In later periods, spikes of the membranes with the underlying cerebral substance can be formed involving the vessels and cranial nerves, i.e. morphological changes similar to aseptic leptomeningeitis. In the area of ​​soft-tissue adhesions with arteries located in them, repeated breaks often occur at the site of the former rupture, that is, relapses of subarachnoid hemorrhages. Their cause is primarily the lysis of insufficiently formed blood clots at the site of aneurysm rupture under conditions of sharp reflex activation of the fibrinolytic activity of the cerebrospinal fluid. Relapses of subarachnoid hemorrhages are promoted by sharp increases in blood pressure, especially when the adhesion process in the mild cerebral membrane is insufficient.

    The concept of risk factors arose on the basis of a unique scientific experiment that was conducted for more than forty years in the small American city of Framingham. Scientists observed the health of tens of thousands of people. To date, this and other studies have established more than 280 risk factors, one way or another leading to a stroke( including atherosclerosis, hypertension).However, only some of them deserve serious consideration.

    This, for example:

    - age( over 40 years);

    - male gender;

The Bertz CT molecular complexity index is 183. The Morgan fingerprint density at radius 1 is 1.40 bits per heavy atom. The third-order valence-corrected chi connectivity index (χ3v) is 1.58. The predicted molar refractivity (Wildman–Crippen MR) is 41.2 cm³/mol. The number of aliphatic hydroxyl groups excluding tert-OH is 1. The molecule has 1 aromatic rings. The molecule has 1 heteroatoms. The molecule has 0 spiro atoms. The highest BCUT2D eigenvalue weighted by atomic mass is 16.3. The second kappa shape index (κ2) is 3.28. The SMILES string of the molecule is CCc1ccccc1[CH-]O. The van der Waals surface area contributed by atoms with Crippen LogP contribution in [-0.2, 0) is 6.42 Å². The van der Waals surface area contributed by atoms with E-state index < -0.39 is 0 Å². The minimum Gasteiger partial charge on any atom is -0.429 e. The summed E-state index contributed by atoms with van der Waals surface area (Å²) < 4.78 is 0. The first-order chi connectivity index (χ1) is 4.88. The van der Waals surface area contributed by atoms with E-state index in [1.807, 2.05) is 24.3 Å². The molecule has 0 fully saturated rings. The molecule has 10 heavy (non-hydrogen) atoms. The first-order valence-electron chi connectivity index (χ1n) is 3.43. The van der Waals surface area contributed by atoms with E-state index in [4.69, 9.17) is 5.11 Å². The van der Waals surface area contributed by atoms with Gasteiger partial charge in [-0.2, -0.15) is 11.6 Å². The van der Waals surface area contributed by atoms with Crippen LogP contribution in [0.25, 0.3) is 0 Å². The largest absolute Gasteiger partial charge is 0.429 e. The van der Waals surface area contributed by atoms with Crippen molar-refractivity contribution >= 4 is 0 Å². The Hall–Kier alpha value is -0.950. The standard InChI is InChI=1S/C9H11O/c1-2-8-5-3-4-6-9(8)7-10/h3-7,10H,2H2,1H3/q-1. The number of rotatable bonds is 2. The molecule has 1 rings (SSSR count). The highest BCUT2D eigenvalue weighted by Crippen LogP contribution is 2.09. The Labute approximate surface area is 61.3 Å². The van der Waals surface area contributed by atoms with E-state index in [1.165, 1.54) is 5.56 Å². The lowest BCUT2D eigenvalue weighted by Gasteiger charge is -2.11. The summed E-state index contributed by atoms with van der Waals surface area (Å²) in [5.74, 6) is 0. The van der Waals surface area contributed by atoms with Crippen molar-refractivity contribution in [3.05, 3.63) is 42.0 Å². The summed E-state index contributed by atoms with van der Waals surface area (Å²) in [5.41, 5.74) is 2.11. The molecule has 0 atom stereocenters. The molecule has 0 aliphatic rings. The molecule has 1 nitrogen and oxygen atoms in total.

- smoking is one of the biggest shame of mankind( after drug addiction), because smoking is a disgusting man-made disease. A person voluntarily and even voluptuously undergoes chronic generalized poisoning. As a result, he gradually develops up to several dozen diseases, of which at least ten are extremely dangerous, including stroke of the brain. It is dangerous both active and passive smoking. The average life expectancy of a smoking person is less than that of a non-smoker, for 12 years. Currently, there is a fierce struggle between lawmakers of different countries to prevent, or at least limit, smoking. Especially active and successful in this respect are the United States and some European countries. Through the promotion of healthy lifestyles and the prestige of smoking in the United States, smoking has been reduced in the population from 65 to 15%.They were able to impose on the tobacco companies the largest in the history of mankind's fine - 500 billion dollars, which must be paid within 25 years to compensate for the damage caused to them by the health of American citizens.